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سوموار، 20 ستمبر، 2010

China to build a 1-gigawatt atomic power plant in Pakistan

China's main nuclear energy corporation is in talks to build a 1-gigawatt atomic power plant in Pakistan, an executive said on Monday, a move that could intensify international unease about their nuclear embrace.
China has already helped Pakistan build its main nuclear power facility at Chashma in Punjab province, where one reactor is running and another near finished, and it has contracts to build two more there, despite the qualms of other governments.
Qiu Jiangang, vice president of the China National Nuclear Corp (CNNC), told a meeting in Beijing that the company was already looking beyond those deals to an even bigger plant.
"After the successful, safe operation of the first 300- megawatt reactor in Chashma...the second reactor is now under testing and is expected to start formal operations by the end of this year," Qiu said
"Both sides are in discussions over the CNNC exporting a one-gigawatt nuclear plant to Pakistan," he added.
Qiu confirmed the two countries have already signed contracts to build the No. 3 and No. 4 reactors of about 300 megawatts each at Chashma.
He did not give details about who was involved in discussions for the bigger plant and how far the talks had progressed.
The proposed expansion of China's nuclear power ties with Pakistan is likely to magnify unease in Washington, Delhi and other capitals worried about Pakistan's role regional security and nuclear proliferation.
Pakistan is a long-standing partner of China, and has been suffering chronic power shortages.
Beijing is wary of Indian regional dominance and U.S. influence. In 2008 Washington signed a nuclear energy deal with India that China and other countries questioned but ultimately let through.
Critics of that U.S.-India deal say it prompted China to deepen its own nuclear power cooperation with Pakistan, which has been beset by political instability and militant attacks.
Rivals India and Pakistan both possess nuclear arsenals and refuse to join the Nuclear Non-Proliferation Treaty, which would oblige them to scrap those arsenals.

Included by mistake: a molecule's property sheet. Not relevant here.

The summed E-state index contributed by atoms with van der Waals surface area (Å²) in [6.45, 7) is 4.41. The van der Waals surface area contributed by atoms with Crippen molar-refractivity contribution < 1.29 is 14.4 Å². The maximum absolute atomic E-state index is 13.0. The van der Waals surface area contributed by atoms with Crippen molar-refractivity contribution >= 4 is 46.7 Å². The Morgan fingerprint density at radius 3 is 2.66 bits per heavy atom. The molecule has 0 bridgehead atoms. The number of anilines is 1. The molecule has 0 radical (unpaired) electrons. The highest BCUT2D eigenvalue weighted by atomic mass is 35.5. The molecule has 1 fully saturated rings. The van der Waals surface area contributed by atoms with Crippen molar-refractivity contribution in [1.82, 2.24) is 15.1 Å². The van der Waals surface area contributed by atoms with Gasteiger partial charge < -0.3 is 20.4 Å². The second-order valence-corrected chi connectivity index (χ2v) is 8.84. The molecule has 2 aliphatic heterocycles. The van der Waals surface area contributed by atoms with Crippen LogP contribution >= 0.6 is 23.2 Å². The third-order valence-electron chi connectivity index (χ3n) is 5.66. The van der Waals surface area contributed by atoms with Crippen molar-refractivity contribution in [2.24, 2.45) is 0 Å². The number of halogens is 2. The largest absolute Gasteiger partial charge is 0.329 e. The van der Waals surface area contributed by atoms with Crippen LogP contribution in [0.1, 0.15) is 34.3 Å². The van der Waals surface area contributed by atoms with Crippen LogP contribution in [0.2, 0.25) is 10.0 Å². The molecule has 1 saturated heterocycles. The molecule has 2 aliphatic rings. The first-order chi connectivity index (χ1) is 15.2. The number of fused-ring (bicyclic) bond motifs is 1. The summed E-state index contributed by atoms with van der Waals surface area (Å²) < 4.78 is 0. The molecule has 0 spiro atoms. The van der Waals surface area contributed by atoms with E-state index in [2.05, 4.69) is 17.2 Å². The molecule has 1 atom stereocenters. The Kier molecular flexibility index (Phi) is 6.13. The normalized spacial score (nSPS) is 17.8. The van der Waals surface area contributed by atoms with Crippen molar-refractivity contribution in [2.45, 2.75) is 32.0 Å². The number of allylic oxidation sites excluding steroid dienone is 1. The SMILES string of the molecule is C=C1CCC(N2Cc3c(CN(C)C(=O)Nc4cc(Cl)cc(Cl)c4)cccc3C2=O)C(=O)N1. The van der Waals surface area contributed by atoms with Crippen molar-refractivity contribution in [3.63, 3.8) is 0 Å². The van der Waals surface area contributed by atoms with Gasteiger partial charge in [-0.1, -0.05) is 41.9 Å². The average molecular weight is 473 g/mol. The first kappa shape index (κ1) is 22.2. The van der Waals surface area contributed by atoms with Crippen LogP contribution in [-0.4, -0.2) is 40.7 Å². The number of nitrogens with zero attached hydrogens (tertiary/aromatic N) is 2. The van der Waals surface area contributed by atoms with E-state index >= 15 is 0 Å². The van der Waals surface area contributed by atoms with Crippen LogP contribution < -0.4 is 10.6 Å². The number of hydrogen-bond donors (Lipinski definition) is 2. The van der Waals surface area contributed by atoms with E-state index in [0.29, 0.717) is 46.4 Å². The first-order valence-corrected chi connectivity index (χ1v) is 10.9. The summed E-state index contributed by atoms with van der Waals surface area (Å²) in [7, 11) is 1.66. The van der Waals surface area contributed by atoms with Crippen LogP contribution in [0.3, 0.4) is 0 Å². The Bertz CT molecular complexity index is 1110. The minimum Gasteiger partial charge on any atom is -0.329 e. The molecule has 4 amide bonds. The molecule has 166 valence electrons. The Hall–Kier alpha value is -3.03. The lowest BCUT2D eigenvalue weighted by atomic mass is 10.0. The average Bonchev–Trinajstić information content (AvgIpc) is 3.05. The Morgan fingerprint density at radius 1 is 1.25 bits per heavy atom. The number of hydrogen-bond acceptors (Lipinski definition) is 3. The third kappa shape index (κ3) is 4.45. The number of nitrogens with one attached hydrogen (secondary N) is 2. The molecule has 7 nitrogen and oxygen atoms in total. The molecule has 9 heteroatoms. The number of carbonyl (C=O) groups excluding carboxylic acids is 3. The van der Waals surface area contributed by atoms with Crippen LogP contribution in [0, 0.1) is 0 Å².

China says safeguards in place at Chashma ensure its role is entirely peaceful.
Critics say Pakistan's domestic instability and its past role spreading nuclear arms technology demand that China's nuclear plans there at least come under stricter international scrutiny through the Nuclear Suppliers Group.
The Chashma complex is China's first nuclear energy plant project abroad, and CNNC recently cast it as a launching pad for expanding into the global market.
"We must rely on the Pakistan Chashma nuclear power project to improve our ability to contract for nuclear power projects abroad, and to open up the foreign market for nuclear energy," the company said in an essay recently published in Seeking Truth, a magazine issued by China's ruling Communist Party.
"GOING OUT" STRATEGY
Chinese nuclear industry executives said at Monday's seminar that the rapidly expanding nuclear power sector abroad offered abundant opportunities.
At the Lingao reactor that began full operations last week in southern Guangdong province, China prides itself in building the facility in a record-breaking period of 57 months, with two thirds of the main equipment from local sources. (For a factbox in China's nuclear power plants and plans see [ID:nTOE68F079])
"All these experiences have laid the foundation for the nuclear sector to go overseas," said He Yu, chairman of the Guangdong Nuclear Power Corp, another major Chinese nuclear builder.
China is soon set to overtake the United States as the world's No.1 energy user, and is on a fast-track to boost its nuclear power capacity in the next decade, with about 28 reactors currently under construction, roughly 40 percent of the world's total under construction.

(Reuters)

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